Given the continuing evolution of the fields of information science, librarianship, and health sciences informatics, the authors propose that definitions of the latter two can best be captured at this time as follows:

Health sciences informatics is the science that deals with health-related information, its structure, acquisition, and use. Health sciences librarianship and informatics are heavily overlapping disciplines with strong conceptual links to the theoretical discipline of information science.


Dalrymple argues that librarianship and biomedical informatics compete over similar research agendas. Both librarians and informaticians explore key research areas: determining optimal therapeutic interventions, effectively delivering information at point of need, and ascertaining productive health care delivery economic models. Both disciplines are engaged in creating knowledge products and resources, in collaborating on the development of information systems, and in conducting research in information usage. Additionally, informaticians and librarians are both considering how best to integrate filtered knowledge into decision support systems, with both domains actively researching how information is used by clinicians and researchers [12].

Bradley similarly suggests overlapping agendas. Pointing to Abbott's system theory of professions, she observes that new concepts of information bring new possibilities for expert work and that such possibilities are being explored by both librarians and informaticians. She describes the “heartland” work serving as the basis for exploration by librarians and informaticians, with informaticians addressing information issues from a computer systems perspective and librarians addressing similar issues from a management point of view [13, 14].

Librarians will continue to have a role in transforming the health information environment, if, as a profession, they apply and advance their historic and evolving strengths in key areas of expert work. Skills in the areas of information organization, collection management, information analysis, information services, and user training are all relevant, as is the librarian's deep knowledge of scholarly communication patterns. Organizational issues include all aspects of controlled vocabulary; organizing information according to anticipated user needs; and abstracting, indexing, and descriptive cataloging. Librarians have expertise and skill in maintaining and preserving knowledge artifacts, in both paper and electronic forms. They have experience with helping users match their information needs to knowledge-based information, with quality filtering of knowledge artifacts, with supporting in-context and just-in-time services, and with training on information systems at the point of use [13].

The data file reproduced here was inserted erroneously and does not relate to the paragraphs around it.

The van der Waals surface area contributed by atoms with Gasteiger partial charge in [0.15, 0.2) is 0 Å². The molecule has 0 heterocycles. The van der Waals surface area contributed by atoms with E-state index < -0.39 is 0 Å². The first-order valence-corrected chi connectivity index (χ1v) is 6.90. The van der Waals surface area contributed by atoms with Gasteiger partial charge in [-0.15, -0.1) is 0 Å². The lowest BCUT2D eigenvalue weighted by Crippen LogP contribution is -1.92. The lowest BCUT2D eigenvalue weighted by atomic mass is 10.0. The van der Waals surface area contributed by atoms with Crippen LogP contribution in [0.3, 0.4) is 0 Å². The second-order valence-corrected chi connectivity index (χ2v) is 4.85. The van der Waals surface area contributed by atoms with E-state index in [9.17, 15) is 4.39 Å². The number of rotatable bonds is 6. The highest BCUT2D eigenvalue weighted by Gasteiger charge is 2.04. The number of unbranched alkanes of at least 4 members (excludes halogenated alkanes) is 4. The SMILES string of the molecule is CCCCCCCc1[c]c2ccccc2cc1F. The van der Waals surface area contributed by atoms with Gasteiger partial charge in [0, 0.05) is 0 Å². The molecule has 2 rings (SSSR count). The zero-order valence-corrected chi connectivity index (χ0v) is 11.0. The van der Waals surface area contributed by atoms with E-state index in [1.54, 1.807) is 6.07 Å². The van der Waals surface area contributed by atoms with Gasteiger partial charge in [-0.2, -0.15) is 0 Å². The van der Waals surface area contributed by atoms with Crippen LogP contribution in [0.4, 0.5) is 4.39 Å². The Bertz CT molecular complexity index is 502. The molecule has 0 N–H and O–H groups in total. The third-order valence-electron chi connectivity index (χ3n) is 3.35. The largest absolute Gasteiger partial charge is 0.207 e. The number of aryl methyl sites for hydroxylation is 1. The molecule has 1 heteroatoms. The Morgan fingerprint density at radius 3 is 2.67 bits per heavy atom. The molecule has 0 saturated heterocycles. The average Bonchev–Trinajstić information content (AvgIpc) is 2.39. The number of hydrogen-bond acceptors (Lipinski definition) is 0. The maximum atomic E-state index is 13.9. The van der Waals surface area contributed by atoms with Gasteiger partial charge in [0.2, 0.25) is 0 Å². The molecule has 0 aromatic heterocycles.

Stead et al.'s “generational” view provides a context for examining research agendas in health sciences informatics. These authors have proposed a history of medical informatics projects along a continuum of three generations or dimensions. Early projects involved creating databases and using them for multiple purposes, the next generation integrated various databases or sources using enterprise information architecture, and the third phase concerned interrelating heterogeneous information sources to provide the appearance of integration. At the third stage, which involves integrating the greatest number and variety of information sources, the need is greater for information players to collaborate, particularly in dealing with use and quality assessments of both information and systems [15].

Lynch also notes increasing needs to integrate medical information for use and suggests that this integration can be achieved in part by information extraction through data mining and data filtering [16]. Finally, given the scattered nature of the primary literature as well as the limitations of the metadata structures applied to the literature, retrieval of all potentially relevant information is nearly impossible [17]. Rich research opportunities exist to improve the production and indexing of the literature used to support decision making.